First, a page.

Ms. Smith is a graduate of Boston College Law School, where as a student she worked in the Juvenile Rights Advocacy Program and the Immigration Clinic. She was the winner of the Gurwitz Award at graduation from BCLS.
Daniel G. Holland Lifetime Achievement Award
Recognizes a member of the alumni community who has, over the course of their lifetime, made significant contributions to the Law School and/or the community.
Hon. Denis P. Cohen '76
Judge of the Court of Common Pleas, Philadelphia, PA
Judge Denis Cohen was appointed to the Philadelphia Court of Common Pleas (the top level trial court in Pennsylvania) by Governor Thomas Ridge in 2000, elected in 2001, and retained for a 10-year term in 2011. Judge Cohen currently presides in the trial division, civil, and has previously served in the criminal and family courts. Beginning in 2016, Judge Cohen has been a Team Leader for the Major Jury civil cases in Philadelphia, where he is responsible for overseeing all cases filed in 2016 and before. Since 2016, Judge Cohen has been the co-chair of the First Judicial District’s Civil Conversations Program (a judicial education program) and previously was the co-chair of the First Judicial District’s Criminal Conversations Program from 2006 to 2015. Judge Cohen has been the Board of Judges Parliamentarian since 2017. Additionally, he was elected to the Pennsylvania Conference of State Trial Judges Executive Committee, serving from 2006 to 2009. Before his judicial service, Judge Cohen was a Philadelphia assistant district attorney from 1976 to 2000.
Judge Cohen has hired 20 BC Law graduates as judicial law clerks. In 2012, he eliminated the administrative position on his three-person staff in order to simultaneously employ two law clerks. His current law clerks, Anna Sanders and Matt DiFerdinando, both graduated from BC Law in 2018. Judge Cohen flies to Boston virtually every year to interview BC’s 3Ls for law clerk positions.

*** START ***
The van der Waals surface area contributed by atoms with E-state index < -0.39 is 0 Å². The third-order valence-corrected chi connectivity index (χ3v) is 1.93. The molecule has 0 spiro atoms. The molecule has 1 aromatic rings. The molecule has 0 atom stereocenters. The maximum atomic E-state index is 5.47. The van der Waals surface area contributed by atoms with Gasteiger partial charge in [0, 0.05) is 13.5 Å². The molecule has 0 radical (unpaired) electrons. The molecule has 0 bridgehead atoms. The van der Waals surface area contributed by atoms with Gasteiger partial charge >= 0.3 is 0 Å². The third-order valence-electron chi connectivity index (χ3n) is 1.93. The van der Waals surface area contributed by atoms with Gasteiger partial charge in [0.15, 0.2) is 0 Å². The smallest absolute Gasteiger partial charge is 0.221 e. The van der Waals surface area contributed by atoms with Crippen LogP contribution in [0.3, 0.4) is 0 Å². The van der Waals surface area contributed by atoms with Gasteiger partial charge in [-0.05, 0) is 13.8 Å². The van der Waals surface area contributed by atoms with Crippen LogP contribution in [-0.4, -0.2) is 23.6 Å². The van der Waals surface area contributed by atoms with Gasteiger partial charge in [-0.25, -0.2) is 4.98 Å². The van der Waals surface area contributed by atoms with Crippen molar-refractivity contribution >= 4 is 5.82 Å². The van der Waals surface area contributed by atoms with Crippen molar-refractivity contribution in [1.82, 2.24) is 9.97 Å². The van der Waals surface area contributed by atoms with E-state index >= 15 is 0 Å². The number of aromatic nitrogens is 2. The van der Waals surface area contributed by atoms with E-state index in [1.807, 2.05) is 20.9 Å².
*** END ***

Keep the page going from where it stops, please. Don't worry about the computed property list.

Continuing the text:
Judge Cohen was elected president of the Boston College Law School Alumni Association in 2010, the first elected president from outside the Boston, New York area in the history of the school. Judge Cohen’s other Alumni Association activities include: Alumni Board, 2013-2017 (Marketing Chair); Immediate Past President, 2011; Board of Overseers, 2009-2010; President-Elect, 2008-2009; Nominating Committee, 2009; Dean’s Alumni Relations Task Force, 2006-2007; Judge Cohen’s Alumni Council responsibilities included: President-Elect, 2007-2008; Vice President, 2003-2006 and Philadelphia Liaison/Representative, 2003-2006.
In 1996, Judge Cohen was a founding member of the Philadelphia Area Chapter of the BC Law Alumni Association. Subsequently, he served as president of the chapter, (1998-2003) and vice president (1996-1998). As vice president, he helped create the chapter’s Father Drinan Award with the Alumni Council’s support. The award was designed to honor Father Drinan and to put BC Law on the map in Philadelphia. In April 2006, Judge Cohen was a course presenter for the Tips for Appellate Advocacy seminar by the Boston College Law Alumni Southern California Chapter. Dean John Garvey presented Judge Cohen with a BC Law Alumni Association 75th Anniversary Medal in 2005.